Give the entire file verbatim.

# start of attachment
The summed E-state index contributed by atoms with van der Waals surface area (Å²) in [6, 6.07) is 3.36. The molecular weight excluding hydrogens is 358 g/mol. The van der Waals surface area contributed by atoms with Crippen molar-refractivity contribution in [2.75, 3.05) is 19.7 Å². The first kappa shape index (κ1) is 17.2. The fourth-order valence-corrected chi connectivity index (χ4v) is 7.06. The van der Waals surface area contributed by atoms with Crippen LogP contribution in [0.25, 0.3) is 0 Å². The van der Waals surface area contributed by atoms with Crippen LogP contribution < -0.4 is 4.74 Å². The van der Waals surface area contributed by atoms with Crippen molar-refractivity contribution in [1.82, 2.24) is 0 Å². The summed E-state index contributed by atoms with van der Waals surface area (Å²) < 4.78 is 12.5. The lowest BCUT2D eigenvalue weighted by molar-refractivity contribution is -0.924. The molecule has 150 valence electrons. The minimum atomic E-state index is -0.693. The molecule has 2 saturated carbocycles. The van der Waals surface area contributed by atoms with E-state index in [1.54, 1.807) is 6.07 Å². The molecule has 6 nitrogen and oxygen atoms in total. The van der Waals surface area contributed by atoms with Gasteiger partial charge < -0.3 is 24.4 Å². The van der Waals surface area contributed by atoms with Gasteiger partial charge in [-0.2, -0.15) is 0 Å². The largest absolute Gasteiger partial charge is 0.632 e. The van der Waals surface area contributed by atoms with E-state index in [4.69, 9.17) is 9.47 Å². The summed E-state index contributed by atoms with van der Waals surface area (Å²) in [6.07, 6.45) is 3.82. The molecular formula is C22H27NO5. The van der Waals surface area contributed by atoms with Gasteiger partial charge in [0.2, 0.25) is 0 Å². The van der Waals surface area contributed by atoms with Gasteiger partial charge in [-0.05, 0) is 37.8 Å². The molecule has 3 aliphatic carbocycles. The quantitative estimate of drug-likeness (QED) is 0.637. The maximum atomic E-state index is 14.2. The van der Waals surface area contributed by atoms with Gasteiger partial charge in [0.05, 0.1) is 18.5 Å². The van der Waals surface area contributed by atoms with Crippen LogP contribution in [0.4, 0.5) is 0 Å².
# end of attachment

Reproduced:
The summed E-state index contributed by atoms with van der Waals surface area (Å²) in [6, 6.07) is 3.36. The molecular weight excluding hydrogens is 358 g/mol. The van der Waals surface area contributed by atoms with Crippen molar-refractivity contribution in [2.75, 3.05) is 19.7 Å². The first kappa shape index (κ1) is 17.2. The fourth-order valence-corrected chi connectivity index (χ4v) is 7.06. The van der Waals surface area contributed by atoms with Crippen LogP contribution in [0.25, 0.3) is 0 Å². The van der Waals surface area contributed by atoms with Crippen LogP contribution < -0.4 is 4.74 Å². The van der Waals surface area contributed by atoms with Crippen molar-refractivity contribution in [1.82, 2.24) is 0 Å². The summed E-state index contributed by atoms with van der Waals surface area (Å²) < 4.78 is 12.5. The lowest BCUT2D eigenvalue weighted by molar-refractivity contribution is -0.924. The molecule has 150 valence electrons. The minimum atomic E-state index is -0.693. The molecule has 2 saturated carbocycles. The van der Waals surface area contributed by atoms with E-state index in [1.54, 1.807) is 6.07 Å². The molecule has 6 nitrogen and oxygen atoms in total. The van der Waals surface area contributed by atoms with Gasteiger partial charge < -0.3 is 24.4 Å². The van der Waals surface area contributed by atoms with Gasteiger partial charge in [-0.2, -0.15) is 0 Å². The largest absolute Gasteiger partial charge is 0.632 e. The van der Waals surface area contributed by atoms with E-state index in [4.69, 9.17) is 9.47 Å². The summed E-state index contributed by atoms with van der Waals surface area (Å²) in [6.07, 6.45) is 3.82. The molecular formula is C22H27NO5. The van der Waals surface area contributed by atoms with Gasteiger partial charge in [0.2, 0.25) is 0 Å². The van der Waals surface area contributed by atoms with Gasteiger partial charge in [-0.05, 0) is 37.8 Å². The molecule has 3 aliphatic carbocycles. The quantitative estimate of drug-likeness (QED) is 0.637. The maximum atomic E-state index is 14.2. The van der Waals surface area contributed by atoms with Gasteiger partial charge in [0.05, 0.1) is 18.5 Å². The van der Waals surface area contributed by atoms with Crippen LogP contribution in [0.4, 0.5) is 0 Å².